Sure, you can get a great workout doing yoga or spinning. But sometimes you need a change of pace from your go-to fitness classes. From ballet to belly dancing, tap to tango, there’s a dance class out there to fit any personality — and any fitness level. The best part is? It’s fun!
The benefits of dance reach way beyond cardio health. “On top of burning calories, dancing is also an emotional experience,” says Elizabeth Larkam, dance medicine expert for the American Council on Exercise. “Because it takes place in the context of music, assuming you enjoy the rhythm and the melody, it can actually lift your mood.”
Dancing also works another muscle: your brain. “Learning combinations encourages excellent neuro-plasticity, which keeps the brain young,” Larkam says. “When you move your body side to side, forward and backward, you’re challenging your spatial intelligence.”
Find the dance class that’s right for you
Larkam helps narrow down your choice based on your personality.
If you’re patient and enjoy precision and detail, ballet is right for you. “You can’t be in a rush to get it right,” Larkham says.
For those who like to go dancing with the girls (and enjoy an emphasis on cardio), hit the dance floor with a Zumba class.
For those that like theatricality, self-expression and may be a bit of a closet exhibitionist, pole dancing will let your inner flame hit the stage.
If you’re a more collaborative person or just enjoy working out with the hubby, try ballroom or swing.
If math was your best subject in school and you enjoy complex patterns and sequences, try tap.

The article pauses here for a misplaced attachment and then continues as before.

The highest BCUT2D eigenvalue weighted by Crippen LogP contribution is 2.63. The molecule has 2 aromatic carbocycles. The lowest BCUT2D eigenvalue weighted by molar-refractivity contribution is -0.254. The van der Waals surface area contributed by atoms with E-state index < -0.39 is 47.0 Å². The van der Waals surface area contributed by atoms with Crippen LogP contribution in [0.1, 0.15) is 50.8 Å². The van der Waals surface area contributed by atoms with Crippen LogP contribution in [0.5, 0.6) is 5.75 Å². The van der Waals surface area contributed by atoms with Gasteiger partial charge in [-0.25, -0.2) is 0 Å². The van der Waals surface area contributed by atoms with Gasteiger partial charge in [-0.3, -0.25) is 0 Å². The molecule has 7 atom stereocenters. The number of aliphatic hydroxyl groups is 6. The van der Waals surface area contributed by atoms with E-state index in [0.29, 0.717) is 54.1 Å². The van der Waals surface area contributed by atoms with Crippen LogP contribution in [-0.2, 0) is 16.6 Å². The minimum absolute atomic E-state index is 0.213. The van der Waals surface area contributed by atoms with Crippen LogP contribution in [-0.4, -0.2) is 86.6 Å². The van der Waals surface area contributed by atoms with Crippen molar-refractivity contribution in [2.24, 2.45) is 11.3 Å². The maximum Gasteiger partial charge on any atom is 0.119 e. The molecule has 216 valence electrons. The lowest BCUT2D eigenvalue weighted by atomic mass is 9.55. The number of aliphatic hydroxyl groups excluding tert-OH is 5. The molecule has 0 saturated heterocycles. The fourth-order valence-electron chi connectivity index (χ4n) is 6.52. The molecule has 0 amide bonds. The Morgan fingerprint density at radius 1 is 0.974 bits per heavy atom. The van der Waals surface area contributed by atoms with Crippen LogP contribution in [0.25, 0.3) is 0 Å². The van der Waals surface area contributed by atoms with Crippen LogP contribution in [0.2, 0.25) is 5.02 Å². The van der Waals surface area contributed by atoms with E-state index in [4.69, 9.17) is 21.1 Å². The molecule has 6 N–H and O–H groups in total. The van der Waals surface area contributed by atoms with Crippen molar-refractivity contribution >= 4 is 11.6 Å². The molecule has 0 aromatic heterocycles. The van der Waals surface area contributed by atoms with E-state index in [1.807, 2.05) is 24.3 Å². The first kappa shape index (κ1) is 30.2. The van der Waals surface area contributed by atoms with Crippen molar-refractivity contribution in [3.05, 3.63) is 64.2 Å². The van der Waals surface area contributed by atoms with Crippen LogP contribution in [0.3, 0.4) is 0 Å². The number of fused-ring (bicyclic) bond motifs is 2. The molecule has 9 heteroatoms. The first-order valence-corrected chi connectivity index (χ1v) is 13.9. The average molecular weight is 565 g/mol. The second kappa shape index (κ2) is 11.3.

Want to express your inner sensual goddess? Belly dancing is right up your alley.
If you’re a romantic and have a flair for the dramatic, try a tango class.
6 Ways to stomp out dance class anxiety
1. Establish a rapport with the teacher. Don’t be shy. Introduce yourself before class and explain what would help you feel more comfortable, Larkam suggests. “Everyone has a different style of learning. When you trust your teacher, you’ll feel more comfortable asking questions and accepting corrections — which will help you learn faster.”
2. Loosen up. Practice dancing in front of a mirror at home first.
3. Wear what you want. Unless there’s a specified uniform, wearing your favorite flattering workout gear is the way to go. The more comfortable you are, the more relaxed you’ll be.
4. Choose a class with music you love. “If you’re listening to music that moves you, you’re already going to be less nervous,” Larkam says.
5. Pick a type of dance you love to watch. “When you take a class that looks fun to you, you will better emulate the steps and learn more,” Larkam says. “Someone might say, ‘you should really take jazz because you’ll strengthen your core.’ But if you think that jazz moves look like they hurt, that’s not the type of dance for you.”
6. Mix it up. Don’t get distressed if you felt uncomfortable in one type of class. Sample various dance styles until you find one that moves you.
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